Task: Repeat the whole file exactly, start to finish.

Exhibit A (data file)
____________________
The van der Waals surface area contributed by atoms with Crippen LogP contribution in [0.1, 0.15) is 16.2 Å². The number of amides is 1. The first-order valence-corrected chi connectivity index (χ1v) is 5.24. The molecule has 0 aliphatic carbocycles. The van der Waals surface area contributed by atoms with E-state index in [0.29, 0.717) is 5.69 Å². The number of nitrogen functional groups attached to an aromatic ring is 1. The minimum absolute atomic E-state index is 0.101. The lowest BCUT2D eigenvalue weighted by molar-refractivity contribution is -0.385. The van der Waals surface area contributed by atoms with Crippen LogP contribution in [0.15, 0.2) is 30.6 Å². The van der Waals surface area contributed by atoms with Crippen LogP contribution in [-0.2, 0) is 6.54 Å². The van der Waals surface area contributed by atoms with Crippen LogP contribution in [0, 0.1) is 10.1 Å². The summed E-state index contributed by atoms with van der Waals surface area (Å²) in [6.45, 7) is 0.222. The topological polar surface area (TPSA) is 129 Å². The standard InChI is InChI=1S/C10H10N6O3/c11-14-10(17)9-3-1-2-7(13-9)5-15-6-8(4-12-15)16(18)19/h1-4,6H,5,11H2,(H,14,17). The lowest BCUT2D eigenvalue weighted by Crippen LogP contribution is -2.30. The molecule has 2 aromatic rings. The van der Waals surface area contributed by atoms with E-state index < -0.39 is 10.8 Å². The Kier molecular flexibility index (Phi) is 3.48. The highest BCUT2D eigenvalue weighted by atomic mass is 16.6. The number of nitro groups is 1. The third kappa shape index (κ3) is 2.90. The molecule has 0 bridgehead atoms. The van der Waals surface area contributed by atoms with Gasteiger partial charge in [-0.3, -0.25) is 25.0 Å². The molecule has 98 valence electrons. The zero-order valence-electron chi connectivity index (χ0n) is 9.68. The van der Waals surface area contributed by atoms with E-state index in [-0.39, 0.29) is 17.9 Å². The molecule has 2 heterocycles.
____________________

The van der Waals surface area contributed by atoms with Crippen LogP contribution in [0.1, 0.15) is 16.2 Å². The number of amides is 1. The first-order valence-corrected chi connectivity index (χ1v) is 5.24. The molecule has 0 aliphatic carbocycles. The van der Waals surface area contributed by atoms with E-state index in [0.29, 0.717) is 5.69 Å². The number of nitrogen functional groups attached to an aromatic ring is 1. The minimum absolute atomic E-state index is 0.101. The lowest BCUT2D eigenvalue weighted by molar-refractivity contribution is -0.385. The van der Waals surface area contributed by atoms with Crippen LogP contribution in [0.15, 0.2) is 30.6 Å². The van der Waals surface area contributed by atoms with Crippen LogP contribution in [-0.2, 0) is 6.54 Å². The van der Waals surface area contributed by atoms with Crippen LogP contribution in [0, 0.1) is 10.1 Å². The summed E-state index contributed by atoms with van der Waals surface area (Å²) in [6.45, 7) is 0.222. The topological polar surface area (TPSA) is 129 Å². The standard InChI is InChI=1S/C10H10N6O3/c11-14-10(17)9-3-1-2-7(13-9)5-15-6-8(4-12-15)16(18)19/h1-4,6H,5,11H2,(H,14,17). The lowest BCUT2D eigenvalue weighted by Crippen LogP contribution is -2.30. The molecule has 2 aromatic rings. The van der Waals surface area contributed by atoms with E-state index < -0.39 is 10.8 Å². The Kier molecular flexibility index (Phi) is 3.48. The highest BCUT2D eigenvalue weighted by atomic mass is 16.6. The number of nitro groups is 1. The third kappa shape index (κ3) is 2.90. The molecule has 0 bridgehead atoms. The van der Waals surface area contributed by atoms with Gasteiger partial charge in [-0.3, -0.25) is 25.0 Å². The molecule has 98 valence electrons. The zero-order valence-electron chi connectivity index (χ0n) is 9.68. The van der Waals surface area contributed by atoms with E-state index in [-0.39, 0.29) is 17.9 Å². The molecule has 2 heterocycles.